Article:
Noida – the New Okhla Industrial Development Authority – is a planned satellite city of Delhi. It is located in the Gautam Buddh Nagar district of Uttar Pradesh state, within the National Capital Region of India. Noida is about 16 miles south-east of New Delhi, 12 miles north-west of the district headquarters in Greater Noida. It is bound by the Yamuna and Hindon River, and the cities of Delhi and Ghaziabad.
In 2015, Noida was ranked as the Best City in Uttar Pradesh and the Best City in Housing in all of India in the Best City Awards conducted by ABP News. Roads in Noida are lined by trees and it is considered to be India’s greenest city with nearly 50 per cent green cover, the highest of any city in India.
In the past 10 years, Noida has become a hub for software and mobile app development companies such as HCL, Samsung, Barclays, Agicent and CSC. These companies contribute to the city’s economy with their software product development and service export in foreign currencies. Samsung recently invested INR50 billion (£544m) in Noida, under the Make in India initiative.
In 2005, the city hosted the Noida Half-Marathon and, in 2010, the city achieved international exposure as the location chosen for the Commonwealth Games’ cycling competition and Queen’s Baton Relay. In 2011, Greater Noida hosted the inaugural Formula One Indian Grand Prix at the Buddh International Circuit. The circuit is the first of its kind in South Asia.
Red Fort (shown left)
The Red Fort was the official seat of Mughal rule and authority from 1648 onwards, when the 5th Mughal emperor, Shah Jahan, decided to move the capital of the empire from Agra to Delhi. Constructed using red sandstone, it remains one of the architectural marvels of the Mughal era. In 2007, it was designated a Unesco World Heritage Site.
One of the oldest markets in Old Delhi, Chandni Chowk is still an important historical site renowned for the availability of all kinds of goods as well as food. It was constructed in the 17th century by Mughal ruler of India, Shah Jahan. It is situated opposite the Red Fort and provides a view of the Fatehpuri Mosque.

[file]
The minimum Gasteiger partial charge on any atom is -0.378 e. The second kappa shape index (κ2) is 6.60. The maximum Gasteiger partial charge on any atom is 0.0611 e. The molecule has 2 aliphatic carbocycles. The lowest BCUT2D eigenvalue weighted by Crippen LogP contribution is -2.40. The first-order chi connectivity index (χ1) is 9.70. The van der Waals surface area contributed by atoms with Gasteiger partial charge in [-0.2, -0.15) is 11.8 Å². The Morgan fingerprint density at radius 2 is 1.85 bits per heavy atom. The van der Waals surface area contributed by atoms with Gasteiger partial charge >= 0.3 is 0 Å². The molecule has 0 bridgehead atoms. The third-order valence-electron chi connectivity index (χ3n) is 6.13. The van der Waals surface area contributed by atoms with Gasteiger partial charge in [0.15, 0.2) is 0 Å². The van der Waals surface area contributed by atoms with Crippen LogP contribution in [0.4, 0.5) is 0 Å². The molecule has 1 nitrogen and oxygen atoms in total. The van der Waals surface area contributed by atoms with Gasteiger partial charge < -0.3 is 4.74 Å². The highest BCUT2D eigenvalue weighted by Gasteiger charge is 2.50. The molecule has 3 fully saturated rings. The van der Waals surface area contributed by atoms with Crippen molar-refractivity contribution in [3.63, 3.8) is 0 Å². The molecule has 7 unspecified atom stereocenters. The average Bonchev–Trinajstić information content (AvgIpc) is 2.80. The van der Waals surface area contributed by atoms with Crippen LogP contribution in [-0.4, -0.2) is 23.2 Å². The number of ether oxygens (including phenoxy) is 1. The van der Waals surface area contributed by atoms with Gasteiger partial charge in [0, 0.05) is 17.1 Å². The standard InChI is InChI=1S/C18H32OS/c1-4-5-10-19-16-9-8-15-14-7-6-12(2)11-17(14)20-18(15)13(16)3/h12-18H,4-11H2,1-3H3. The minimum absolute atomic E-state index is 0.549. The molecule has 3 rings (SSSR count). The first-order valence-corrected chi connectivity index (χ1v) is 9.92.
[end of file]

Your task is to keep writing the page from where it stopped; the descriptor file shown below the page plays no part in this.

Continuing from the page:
At a height of 234ft, this minaret is the tallest individual tower in the world and is a perfect display of Mughal architectural brilliance.
India Gate (shown left)
The All India War Memorial, popularly known as India Gate, is located in New Delhi. It is dedicated to the 82,000 soldiers, both Indian and British, who died during the First World War and the Third Anglo-Afghan War. The Amar Jawan Jyoti is the structure underneath the arch, which houses four eternal flames, symbolising the immortal soldiers of India.
Located in New Delhi, this is one of the five sites built by Maharaja Jai Singh II of Jaipur. The site consists of 13 architectural astronomy instruments. The main purpose of the observatory was to compile astronomical tables and predict the movement and timings of the Sun, Moon and planets.
Swaminarayan Akshardham Temple (shown left)
Also known as the Delhi Akshardham, this temple complex was built in 2005 and sits near the banks of the River Yamuna.
President’s Palace (Rashtrapati Bhavan)
This is a famous monument of the British Empire which was said to be the palace of the Viceroy of India. It is now the home of the President of India. It is considered to be the best-known monument in India after the Taj Mahal and Qutub Minar.
This is one of the finest specimens of pure Islamic architecture and has the touch of Sultanate sturdiness about its fortifications. The ruins take an hour or two to look around and offer great opportunities for history enthusiasts.
Old Fort (Purana Qila)
This is a masterpiece of the ancient glory and sterling architecture of the bygone Mughal Empire, and is one of the oldest forts in Delhi. Built on the banks of the River Yamuna, and surrounded by walls 1.5km long, the fort is the focus of numerous medieval myths and legends.